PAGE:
Very busy owing to the fact that it was the Easter Weekend. Nonetheless we found a vacant table on the veranda which offered some welcome shade. A pint of Adnams Gunhill and the barman refilled our water bottles without complaint. Very hospitable staff.
Red Lion, Martlesham View in OS Map | View in Google Map
- Red Lion, Martlesham
A 16th century Coaching Inn which was used as an overnight stopover for the Royal Mail between Norwich and London. This is now a Chef and Brewer establishment but retains its old oak beams and large open fireplaces. Friendly and welcoming with food and guest ales on offer.
Arrived at 2pm and we were the only customers in this pub. They had Sharps Atlantic IPA on cask which was a very rewarding and refreshing pint.
WaldringfieldView in OS Map | View in Google Map
It is said that there was a settlement at Waldringfield as far back as the iron age. It is certainly listed in the Domesday Book of 1086, the name then being Waldingafelda. There is little more history until more recent times when, during the latter part of the 19th century, the village became an important port for coprolite shipments to Ipswich. Coprolite is a fossilized animal dung which was dug from pits in the fields around Waldringfield and was used in the fertiliser industry. Around this time, cement making also sprang up in the area with barges bringing in the raw materials from the Medway and then taking back the coprolite on their return. At its height Waldringfield provided achorage for a fleet of Thames barges, snows, billybouys, ketches and schooners. The industries receded when phosphates began to be used in fertilisers making the coprolite of little worth. By the early 1900's both coprolite and cement industries had completely gone. In 1921 the Sailing Club was created and this set the trend for the modern day Waldringfield becoming orientated towards the leisure industry.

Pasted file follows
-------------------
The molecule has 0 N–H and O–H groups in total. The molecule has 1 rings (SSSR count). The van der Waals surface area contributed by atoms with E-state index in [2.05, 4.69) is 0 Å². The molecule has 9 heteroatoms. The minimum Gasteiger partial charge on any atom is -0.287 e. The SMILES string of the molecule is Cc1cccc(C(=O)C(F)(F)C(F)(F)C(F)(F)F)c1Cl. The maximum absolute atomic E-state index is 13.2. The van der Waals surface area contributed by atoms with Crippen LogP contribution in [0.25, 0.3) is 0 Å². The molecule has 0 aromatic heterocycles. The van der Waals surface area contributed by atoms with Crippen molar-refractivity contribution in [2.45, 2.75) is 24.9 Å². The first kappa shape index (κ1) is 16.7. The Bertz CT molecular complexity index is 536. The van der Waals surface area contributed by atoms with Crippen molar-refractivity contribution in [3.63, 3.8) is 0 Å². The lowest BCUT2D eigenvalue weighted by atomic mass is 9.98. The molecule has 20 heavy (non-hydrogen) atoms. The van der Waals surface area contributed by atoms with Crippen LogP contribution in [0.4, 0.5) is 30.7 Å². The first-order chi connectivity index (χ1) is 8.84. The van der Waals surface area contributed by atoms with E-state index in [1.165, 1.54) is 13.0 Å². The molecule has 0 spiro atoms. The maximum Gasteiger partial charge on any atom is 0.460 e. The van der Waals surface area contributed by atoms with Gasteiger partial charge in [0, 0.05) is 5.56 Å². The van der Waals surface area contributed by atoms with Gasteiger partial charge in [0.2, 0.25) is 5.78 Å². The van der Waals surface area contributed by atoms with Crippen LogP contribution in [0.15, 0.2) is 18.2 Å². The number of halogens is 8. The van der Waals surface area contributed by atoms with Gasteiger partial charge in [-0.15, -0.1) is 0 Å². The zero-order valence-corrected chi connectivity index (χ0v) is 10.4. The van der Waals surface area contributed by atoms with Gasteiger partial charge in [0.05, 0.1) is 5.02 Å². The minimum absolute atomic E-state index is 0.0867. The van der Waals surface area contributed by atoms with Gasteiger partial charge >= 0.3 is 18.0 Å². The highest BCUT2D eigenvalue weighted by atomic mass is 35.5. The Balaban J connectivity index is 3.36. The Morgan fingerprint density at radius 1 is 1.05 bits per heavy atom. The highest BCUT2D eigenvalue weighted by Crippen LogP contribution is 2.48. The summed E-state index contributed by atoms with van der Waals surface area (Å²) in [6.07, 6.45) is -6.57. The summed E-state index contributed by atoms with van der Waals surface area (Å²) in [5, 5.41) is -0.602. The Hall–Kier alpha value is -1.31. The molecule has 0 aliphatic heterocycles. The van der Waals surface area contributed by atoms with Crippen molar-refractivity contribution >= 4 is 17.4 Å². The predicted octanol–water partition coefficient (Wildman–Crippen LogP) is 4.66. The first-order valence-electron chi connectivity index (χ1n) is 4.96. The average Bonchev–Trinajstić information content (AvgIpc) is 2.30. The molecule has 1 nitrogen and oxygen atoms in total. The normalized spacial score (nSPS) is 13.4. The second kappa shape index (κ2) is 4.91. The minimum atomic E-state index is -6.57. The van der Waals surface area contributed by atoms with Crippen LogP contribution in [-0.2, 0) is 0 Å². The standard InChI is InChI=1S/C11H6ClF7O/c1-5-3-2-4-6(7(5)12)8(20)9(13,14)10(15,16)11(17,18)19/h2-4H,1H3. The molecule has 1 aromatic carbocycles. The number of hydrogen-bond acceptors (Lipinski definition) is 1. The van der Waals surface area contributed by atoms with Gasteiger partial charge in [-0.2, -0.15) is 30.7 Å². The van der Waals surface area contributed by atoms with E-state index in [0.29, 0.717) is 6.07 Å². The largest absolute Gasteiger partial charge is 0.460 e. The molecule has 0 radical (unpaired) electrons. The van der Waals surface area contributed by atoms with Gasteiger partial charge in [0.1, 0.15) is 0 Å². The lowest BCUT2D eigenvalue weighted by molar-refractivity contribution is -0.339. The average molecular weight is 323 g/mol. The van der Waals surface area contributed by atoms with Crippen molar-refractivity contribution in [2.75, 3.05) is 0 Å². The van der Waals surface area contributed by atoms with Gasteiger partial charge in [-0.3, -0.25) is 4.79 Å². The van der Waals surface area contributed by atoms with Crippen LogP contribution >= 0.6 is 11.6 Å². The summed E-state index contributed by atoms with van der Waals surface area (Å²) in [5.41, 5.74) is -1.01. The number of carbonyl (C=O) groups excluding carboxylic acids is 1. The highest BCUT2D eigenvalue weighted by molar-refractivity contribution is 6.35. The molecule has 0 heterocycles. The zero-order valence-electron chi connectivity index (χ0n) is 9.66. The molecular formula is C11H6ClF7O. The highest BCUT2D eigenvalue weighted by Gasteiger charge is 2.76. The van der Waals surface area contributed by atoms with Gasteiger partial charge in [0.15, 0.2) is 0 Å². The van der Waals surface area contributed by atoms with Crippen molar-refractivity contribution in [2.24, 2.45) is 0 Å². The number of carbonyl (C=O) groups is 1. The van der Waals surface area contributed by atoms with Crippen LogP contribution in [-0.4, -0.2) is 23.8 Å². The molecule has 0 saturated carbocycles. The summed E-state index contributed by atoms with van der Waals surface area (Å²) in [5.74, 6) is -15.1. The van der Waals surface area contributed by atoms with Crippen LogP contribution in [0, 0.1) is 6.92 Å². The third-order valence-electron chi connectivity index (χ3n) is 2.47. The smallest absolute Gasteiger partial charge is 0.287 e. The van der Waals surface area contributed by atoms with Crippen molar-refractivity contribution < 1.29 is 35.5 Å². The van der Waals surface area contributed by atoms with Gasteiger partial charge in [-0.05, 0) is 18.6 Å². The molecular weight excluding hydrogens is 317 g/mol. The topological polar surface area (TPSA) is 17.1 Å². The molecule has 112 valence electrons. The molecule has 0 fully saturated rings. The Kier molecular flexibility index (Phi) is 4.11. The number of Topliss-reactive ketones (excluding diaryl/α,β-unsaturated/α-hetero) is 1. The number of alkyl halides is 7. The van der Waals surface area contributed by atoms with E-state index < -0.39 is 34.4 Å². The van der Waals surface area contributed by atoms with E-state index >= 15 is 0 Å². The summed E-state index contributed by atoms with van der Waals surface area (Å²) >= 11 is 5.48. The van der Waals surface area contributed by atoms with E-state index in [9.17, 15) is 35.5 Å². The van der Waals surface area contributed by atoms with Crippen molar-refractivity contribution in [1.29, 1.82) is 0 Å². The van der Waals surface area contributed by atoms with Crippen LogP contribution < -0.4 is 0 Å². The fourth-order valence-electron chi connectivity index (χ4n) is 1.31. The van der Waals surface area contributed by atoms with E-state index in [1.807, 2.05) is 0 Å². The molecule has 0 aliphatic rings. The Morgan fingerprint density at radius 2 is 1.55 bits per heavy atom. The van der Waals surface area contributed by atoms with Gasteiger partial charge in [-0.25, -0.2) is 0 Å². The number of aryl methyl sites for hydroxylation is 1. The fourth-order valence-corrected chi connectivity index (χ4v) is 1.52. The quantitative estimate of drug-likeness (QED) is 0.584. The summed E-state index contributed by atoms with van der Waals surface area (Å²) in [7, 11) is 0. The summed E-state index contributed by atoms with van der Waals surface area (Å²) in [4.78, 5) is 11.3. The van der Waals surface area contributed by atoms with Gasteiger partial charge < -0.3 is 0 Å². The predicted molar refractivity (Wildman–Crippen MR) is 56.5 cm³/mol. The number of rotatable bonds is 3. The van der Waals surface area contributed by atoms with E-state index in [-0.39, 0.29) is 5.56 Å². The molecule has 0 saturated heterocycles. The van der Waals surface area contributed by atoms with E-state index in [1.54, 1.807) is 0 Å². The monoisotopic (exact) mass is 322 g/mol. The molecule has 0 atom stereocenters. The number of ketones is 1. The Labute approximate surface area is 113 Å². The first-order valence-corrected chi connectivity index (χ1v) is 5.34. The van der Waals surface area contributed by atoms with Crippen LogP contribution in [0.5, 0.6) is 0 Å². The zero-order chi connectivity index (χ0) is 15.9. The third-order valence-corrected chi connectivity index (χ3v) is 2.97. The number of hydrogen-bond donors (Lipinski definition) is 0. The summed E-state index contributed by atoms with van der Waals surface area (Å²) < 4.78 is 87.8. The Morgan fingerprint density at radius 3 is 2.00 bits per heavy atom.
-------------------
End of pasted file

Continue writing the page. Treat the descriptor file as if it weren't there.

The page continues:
All Saints Church, HemleyView in OS Map | View in Google Map
The church of All Saints at Hemley dates from the late tudor period, of which the tower is the only remaining remnant, the rest of the building being from Victorian times when the church was completely rebuilt after falling into complete decay. The font, however, dates from the mid-13th century indicating that a structure predating the Tudor tower once existed here.
Below is the route depicted on the OpenStreetMap, Ordnance Survey Map and Google Map. Links to full page versions are found in the Essential Information
Summary of Document Changes
Last Updated: ... 2017-02-13